By Greg Keller Posted October 24, 2016
The movement to replace Microsoft Active Directory is in full swing. As IT organizations move to the cloud, any vestiges of the old traditional way of doing things is being removed.
Even so, many IT admins are reluctant to make the move to a cloud-based directory service. This is understandable, considering how deeply AD has been entrenched in IT infrastructure since its debut in 1999.
The 10 question checklist below should help allay fears with moving from Active Directory to Directory-as-a-Service.
10 Questions to Answer when Replacing Active Directory
For many organizations, Active Directory has become more of a security blanket than a central identity management platform.
With only one out of five devices being Windows today [Forbes], Active Directory is managing fewer and fewer of an organization’s users and IT resources. To better help you understand whether replacing Active Directory is the right choice for you, answer the following questions. They will help you get a sense for which direction you should head in.
- Are you currently in the cloud or moving towards the cloud?
- What platforms do you support?
- Do you leverage cloud and/or on-prem applications?
- How do users login to your internal network?
- Do you leverage Infrastructure-as-a-Service or do you have your own data centers?
- Do you leverage Google Apps and/or Office 365?
- Have you customized your Active Directory schema for specific applications or systems?
- Are you subject to any regulatory requirements that prohibit cloud deployments?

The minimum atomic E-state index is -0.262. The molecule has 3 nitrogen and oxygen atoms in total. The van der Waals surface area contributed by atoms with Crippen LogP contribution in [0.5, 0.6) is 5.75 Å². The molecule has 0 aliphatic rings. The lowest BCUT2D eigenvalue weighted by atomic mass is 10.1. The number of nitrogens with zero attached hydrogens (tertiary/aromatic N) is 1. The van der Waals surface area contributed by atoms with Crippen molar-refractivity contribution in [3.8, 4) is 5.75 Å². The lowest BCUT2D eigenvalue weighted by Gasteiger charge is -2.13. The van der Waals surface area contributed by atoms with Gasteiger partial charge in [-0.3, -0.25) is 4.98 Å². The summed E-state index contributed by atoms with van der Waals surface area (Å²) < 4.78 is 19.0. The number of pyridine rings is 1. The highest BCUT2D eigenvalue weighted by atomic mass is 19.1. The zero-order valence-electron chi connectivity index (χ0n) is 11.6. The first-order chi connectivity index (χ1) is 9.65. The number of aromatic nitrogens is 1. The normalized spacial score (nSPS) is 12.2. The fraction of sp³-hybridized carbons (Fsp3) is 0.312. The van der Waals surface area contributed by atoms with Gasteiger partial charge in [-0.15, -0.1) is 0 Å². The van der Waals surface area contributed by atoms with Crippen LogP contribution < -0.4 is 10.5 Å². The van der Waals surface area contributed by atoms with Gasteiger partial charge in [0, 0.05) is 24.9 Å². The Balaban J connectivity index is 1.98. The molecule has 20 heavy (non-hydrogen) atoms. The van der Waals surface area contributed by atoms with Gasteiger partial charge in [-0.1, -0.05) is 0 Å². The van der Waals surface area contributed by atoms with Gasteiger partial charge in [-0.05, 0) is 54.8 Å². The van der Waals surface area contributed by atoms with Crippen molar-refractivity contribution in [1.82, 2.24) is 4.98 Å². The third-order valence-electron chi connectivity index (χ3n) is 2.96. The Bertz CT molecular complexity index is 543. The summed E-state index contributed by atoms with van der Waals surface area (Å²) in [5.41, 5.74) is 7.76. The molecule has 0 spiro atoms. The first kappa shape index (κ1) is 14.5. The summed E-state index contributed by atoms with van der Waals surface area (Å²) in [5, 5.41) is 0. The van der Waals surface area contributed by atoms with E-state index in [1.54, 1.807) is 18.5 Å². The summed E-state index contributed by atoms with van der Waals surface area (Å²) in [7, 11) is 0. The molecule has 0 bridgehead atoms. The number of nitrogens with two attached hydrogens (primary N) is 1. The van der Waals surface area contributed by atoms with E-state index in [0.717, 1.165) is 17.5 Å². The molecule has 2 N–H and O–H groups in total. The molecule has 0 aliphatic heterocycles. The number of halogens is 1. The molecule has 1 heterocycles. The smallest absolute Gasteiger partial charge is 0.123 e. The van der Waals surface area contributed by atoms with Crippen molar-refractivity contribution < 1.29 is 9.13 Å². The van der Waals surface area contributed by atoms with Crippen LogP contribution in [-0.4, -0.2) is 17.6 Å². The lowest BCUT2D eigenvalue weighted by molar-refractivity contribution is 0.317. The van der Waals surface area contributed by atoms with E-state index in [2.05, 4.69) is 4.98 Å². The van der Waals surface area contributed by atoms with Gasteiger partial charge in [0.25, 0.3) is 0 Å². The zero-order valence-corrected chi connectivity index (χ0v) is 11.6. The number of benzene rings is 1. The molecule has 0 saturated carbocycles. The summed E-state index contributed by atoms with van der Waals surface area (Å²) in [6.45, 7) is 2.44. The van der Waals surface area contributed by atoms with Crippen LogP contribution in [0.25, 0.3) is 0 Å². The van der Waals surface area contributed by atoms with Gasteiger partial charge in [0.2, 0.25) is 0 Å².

- Do you have a Microsoft Enterprise License Agreement?
- What are your costs to run Active Directory?
Many of these questions are open ended and really should be taken in the context of what you are doing today and what you are planning to do in the future. There is also an overriding component of where you would like to go from an end user experience perspective. You may be interested in making significant improvements to how your users access their IT resources and Active Directory often limits what you can do with non-Microsoft assets.
Bringing it All Together
The simple view is that if you are making the move to the cloud and starting to become more heterogeneous, you will be better off moving to Directory-as-a-Service. If you are tied to Windows and on-prem for whatever reason, then you are likely better off staying with Active Directory. There is little question that cloud identity management will be the future, but the right time to make the leap to Identity-as-a-Service platforms will depend on each organization’s circumstances.
If you would like to learn more about answering these 10 questions before replacing Active Directory, drop us a note. We’d be happy to talk through the pros and cons of cloud directory services and whether they may be helpful to you. If you would like to compare Directory-as-a-Service to Active Directory, sign-up for a free account.